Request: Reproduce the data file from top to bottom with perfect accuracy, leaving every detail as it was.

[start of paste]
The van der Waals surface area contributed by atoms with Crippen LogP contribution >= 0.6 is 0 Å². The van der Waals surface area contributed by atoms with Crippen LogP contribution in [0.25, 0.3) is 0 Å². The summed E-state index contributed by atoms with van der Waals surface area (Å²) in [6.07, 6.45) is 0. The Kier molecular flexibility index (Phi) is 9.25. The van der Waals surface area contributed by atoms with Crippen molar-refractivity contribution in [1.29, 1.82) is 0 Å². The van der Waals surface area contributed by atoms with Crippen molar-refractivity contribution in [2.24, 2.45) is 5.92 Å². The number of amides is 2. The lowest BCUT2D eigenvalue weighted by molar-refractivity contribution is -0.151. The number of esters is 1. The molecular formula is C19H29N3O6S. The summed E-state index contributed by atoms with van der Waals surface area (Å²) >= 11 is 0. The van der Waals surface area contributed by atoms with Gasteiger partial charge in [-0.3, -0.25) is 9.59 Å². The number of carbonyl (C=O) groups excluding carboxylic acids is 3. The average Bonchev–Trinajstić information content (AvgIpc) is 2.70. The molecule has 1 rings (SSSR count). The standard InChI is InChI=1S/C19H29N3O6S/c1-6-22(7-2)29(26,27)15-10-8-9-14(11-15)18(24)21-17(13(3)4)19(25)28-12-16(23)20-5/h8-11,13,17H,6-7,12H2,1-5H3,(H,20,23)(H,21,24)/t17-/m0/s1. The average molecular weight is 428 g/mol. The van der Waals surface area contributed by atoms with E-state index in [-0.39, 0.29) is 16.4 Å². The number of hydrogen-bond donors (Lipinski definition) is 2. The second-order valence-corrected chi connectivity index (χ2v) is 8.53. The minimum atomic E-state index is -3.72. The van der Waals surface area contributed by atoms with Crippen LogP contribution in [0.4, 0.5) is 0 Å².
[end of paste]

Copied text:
The van der Waals surface area contributed by atoms with Crippen LogP contribution >= 0.6 is 0 Å². The van der Waals surface area contributed by atoms with Crippen LogP contribution in [0.25, 0.3) is 0 Å². The summed E-state index contributed by atoms with van der Waals surface area (Å²) in [6.07, 6.45) is 0. The Kier molecular flexibility index (Phi) is 9.25. The van der Waals surface area contributed by atoms with Crippen molar-refractivity contribution in [1.29, 1.82) is 0 Å². The van der Waals surface area contributed by atoms with Crippen molar-refractivity contribution in [2.24, 2.45) is 5.92 Å². The number of amides is 2. The lowest BCUT2D eigenvalue weighted by molar-refractivity contribution is -0.151. The number of esters is 1. The molecular formula is C19H29N3O6S. The summed E-state index contributed by atoms with van der Waals surface area (Å²) >= 11 is 0. The van der Waals surface area contributed by atoms with Gasteiger partial charge in [-0.3, -0.25) is 9.59 Å². The number of carbonyl (C=O) groups excluding carboxylic acids is 3. The average Bonchev–Trinajstić information content (AvgIpc) is 2.70. The molecule has 1 rings (SSSR count). The standard InChI is InChI=1S/C19H29N3O6S/c1-6-22(7-2)29(26,27)15-10-8-9-14(11-15)18(24)21-17(13(3)4)19(25)28-12-16(23)20-5/h8-11,13,17H,6-7,12H2,1-5H3,(H,20,23)(H,21,24)/t17-/m0/s1. The average molecular weight is 428 g/mol. The van der Waals surface area contributed by atoms with E-state index in [-0.39, 0.29) is 16.4 Å². The number of hydrogen-bond donors (Lipinski definition) is 2. The second-order valence-corrected chi connectivity index (χ2v) is 8.53. The minimum atomic E-state index is -3.72. The van der Waals surface area contributed by atoms with Crippen LogP contribution in [0.4, 0.5) is 0 Å².